Warnock fined for referee comments

first_img Press Association Crystal Palace manager Neil Warnock has been fined £9,000 by the Football Association following post-match comments about referee Craig Pawson after the 2-1 home Barclays Premier League defeat by Chelsea on October 18. A statement from the FA read: “Following an Independent Regulatory Commission hearing today [Wednesday 5 November 2014], Crystal Palace manager Neil Warnock has been find £9,000 for misconduct in relation to post-match media comments. “Warnock was charged following media comments he made after the game against Chelsea on 18 October 2014 which The FA alleged implied the match referee was motivated by bias; and/or brought the game into disrepute. “The charge, which Warnock denied at a personal hearing, was found proven and he was also warned as to his future conduct.” Speaking ahead of Palace’s match against Sunderland, Warnock accepted he would have to change the way he handled himself in the media. ”I don’t think I can change the way things are. I have to change myself,” said Warnock, who would go on to lament some decisions he felt went against his side in the subsequent defeat by the Black Cats on Monday night. ”At the moment I have to change to adhere to instructions that are currently with the Premier League. Whether that is detrimental to the press or not, I don’t know, but I have to change – they are not going to change for me.” center_img The Eagles boss, 65, had said referee Craig Pawson was ”influenced” by Chelsea players in the decision to send off Damien Delaney for a second yellow card. Warnock denied the charge and had requested a personal hearing, which was held on Wednesday. last_img read more

Getting to know Yale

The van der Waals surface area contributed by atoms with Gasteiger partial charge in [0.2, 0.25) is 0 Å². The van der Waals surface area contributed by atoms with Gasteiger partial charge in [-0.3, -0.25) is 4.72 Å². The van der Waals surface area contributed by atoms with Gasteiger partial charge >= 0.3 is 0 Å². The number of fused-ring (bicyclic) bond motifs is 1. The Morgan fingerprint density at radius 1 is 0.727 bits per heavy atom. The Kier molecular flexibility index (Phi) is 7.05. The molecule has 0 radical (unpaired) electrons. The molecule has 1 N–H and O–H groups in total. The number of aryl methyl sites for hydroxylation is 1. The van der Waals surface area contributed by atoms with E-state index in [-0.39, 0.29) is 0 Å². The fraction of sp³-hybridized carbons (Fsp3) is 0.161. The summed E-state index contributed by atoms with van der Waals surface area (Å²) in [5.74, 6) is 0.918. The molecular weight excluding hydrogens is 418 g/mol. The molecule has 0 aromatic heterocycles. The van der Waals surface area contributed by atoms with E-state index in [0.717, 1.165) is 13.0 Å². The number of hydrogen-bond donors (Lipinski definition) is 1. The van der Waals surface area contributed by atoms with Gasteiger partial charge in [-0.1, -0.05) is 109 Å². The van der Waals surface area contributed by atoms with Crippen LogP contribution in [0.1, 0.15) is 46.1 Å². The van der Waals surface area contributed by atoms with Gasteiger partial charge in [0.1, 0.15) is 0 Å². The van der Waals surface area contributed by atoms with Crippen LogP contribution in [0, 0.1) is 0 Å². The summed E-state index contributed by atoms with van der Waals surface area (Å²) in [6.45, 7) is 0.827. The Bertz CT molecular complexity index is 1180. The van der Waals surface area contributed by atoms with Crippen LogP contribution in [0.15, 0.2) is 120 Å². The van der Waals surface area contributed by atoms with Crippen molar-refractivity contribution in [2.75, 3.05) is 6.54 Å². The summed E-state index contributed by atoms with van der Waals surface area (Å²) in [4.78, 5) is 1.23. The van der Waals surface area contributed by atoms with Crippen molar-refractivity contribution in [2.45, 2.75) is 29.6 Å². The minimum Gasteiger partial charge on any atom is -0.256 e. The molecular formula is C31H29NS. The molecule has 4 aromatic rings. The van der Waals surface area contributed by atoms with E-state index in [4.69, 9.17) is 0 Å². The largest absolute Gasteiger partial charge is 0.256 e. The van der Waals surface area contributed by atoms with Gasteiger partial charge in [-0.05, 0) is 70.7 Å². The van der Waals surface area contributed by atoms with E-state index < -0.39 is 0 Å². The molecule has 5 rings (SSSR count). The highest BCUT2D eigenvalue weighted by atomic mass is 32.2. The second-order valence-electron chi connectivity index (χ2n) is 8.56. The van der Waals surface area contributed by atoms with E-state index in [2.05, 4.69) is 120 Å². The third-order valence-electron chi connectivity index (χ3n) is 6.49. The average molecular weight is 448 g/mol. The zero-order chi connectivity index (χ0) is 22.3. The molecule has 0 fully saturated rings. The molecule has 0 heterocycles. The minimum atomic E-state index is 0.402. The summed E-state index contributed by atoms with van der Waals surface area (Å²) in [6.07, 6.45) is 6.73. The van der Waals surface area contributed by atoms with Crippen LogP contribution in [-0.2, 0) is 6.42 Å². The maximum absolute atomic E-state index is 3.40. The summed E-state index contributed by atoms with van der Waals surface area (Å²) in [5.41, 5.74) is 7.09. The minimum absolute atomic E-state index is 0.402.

first_img Facebook Twitter Google+ Related Stories NCAA quarterfinal matches elite Syracuse offense against hyper-aggressive Yale defenseCNY product Shay shapes Yale’s formiddable, aggressive defenseConroy, Palasek suspensions to continue after violation of team rules Syracuse’s next opponent is the Yale Bulldogs, making their first NCAA tournament quarterfinal appearance since 1992. The Bulldogs came back from a 5-1 halftime to deficit to beat No. 8-seed Penn State 10-7 in their first-round matchup. They’ve won four straight, including the Ivy League championship game against Princeton, heading into Saturday’s 3 p.m. matchup in College Park, Md. With an on-paper advantage at the faceoff X and a defense primed with force and fortitude, Yale will be looking to upset the top-seeded Orange early in SU’s quest for a 12th national championship.So here’s what you need to know about the Ivy League automatic qualifier:Record:  12-4 (4-2 Ivy League)Season outline: Yale has four losses, but only one after March 22. After dropping three of their first six games, the Bulldogs ride into Capital One Field at Byrd Stadium having won nine of their last 10 games. Victims in that stretch include Penn and Princeton, which Yale eliminated from the Ivy League tournament. The lone defeat was a one-goal loss to Maryland, which earned the No. 6-seed in the NCAA tournament. The Bulldogs have also scored double-digit goals in six of those nine victories.Players to watch:AdvertisementThis is placeholder textBrandon Mangan (36 goals, 25 assists): The junior attack is Yale’s leading goal scorer and assist man. He has a goal in every game this season and at least three points in 12 of 16. He set a season-low in point output with just one goal on six shots against the Nittany Lions. Look for Mangan as the most potent weapon in the Bulldogs offense, though fellow attacks Conrad Oberbeck (34 goals, 8 assists) and Kirby Zdrill (30 goals, 2 assists) have also proven to be capable scorers.Peter Johnson (35 caused turnovers, 33 ground balls): The two-time All-Ivy League defender leads a Bulldogs back line that, out of the eight teams remaining in the NCAA tournament, ranks best in scoring defense and second in caused turnovers. Johnson leads Yale in caused turnovers and will likely mark either SU attack Kevin Rice or midfielder JoJo Marasco. Michael McCormack, a second-team All-Ivy selection, is expected to take the other one.Dylan Levings (200-of-338 faceoffs, 123 ground balls): Levings may be the key to Yale’s upset hopes. SU’s greatest weakness lies at the center of each lacrosse field. Bryant’s Kevin Massa won 22-of-23 faceoffs against the Orange in their first-round game and the Bulldogs jumped out to a 4-0 lead midway through the first quarter. If Levings can either draw from the X to himself or a teammate considerably more than his Syracuse counterparts, as he has done all season, Yale will at the very least have more possessions.Head coach:Andy Shay: The 10th-year coach has led Yale to a 43-17 mark over the last three-plus seasons and has turned a middle-of-the-pack Ivy League program into a defensive stalwart. Shay’s defenses have ranked in the Top 10 nationally in each of the last four seasons. Shay played collegiately at LeMoyne College, where he was a four-year defensive starter and two-year captain before graduating in 1994.Odds and ends:The Yale-Syracuse series: It’s been 13 years and five national championships since Syracuse has taken on the Bulldogs. It’s been 50 years since Yale last beat SU. The Orangemen won the last matchup 18-6 on March 11, 2000 and have taken 18-of-22 overall. That dominating stretch includes a 17-8 win on May 16, 1992 — their only other meeting in the NCAA tournament.  Yale’s last victory against Syracuse was an 11-9 win in New Haven in 1963.Returning to Byrd Stadium: This is the second time this season Yale will play in College Park, Md., and the first since the Bulldogs dropped an 8-7 battle with the Terrapins on April 20. Exactly four weeks later, Yale returns to Byrd Stadium for Saturday’s national quarterfinal.Rolling on the road: The Bulldogs have played five straight games away from New Haven. They’ve gone 4-1 in that span, playing three games on the road and two at neutral sites. On the season, Yale is 7-3 when playing away from Reese Stadium.Remember? Me either: Yale won its lone national championship in 1883 when the sport was governed by the United States Intercollegiate Lacrosse Association, which crowned the national champion until 1971 when the NCAA first sanctioned a national tournament.That year – 130 years ago – the title was shared with Harvard and Princeton. There is no person on this planet known to have been alive at the time. Chester A. Arthur was U.S. president at the time.North Dakota, South Dakota, Montana, Washington, Idaho, Wyoming, Utah, Oklahoma, New Mexico, Arizona, Alaska and Hawaii were not yet states.– Compiled by The Daily Orange sports staff, Commentscenter_img Published on May 16, 2013 at 3:27 pmlast_img read more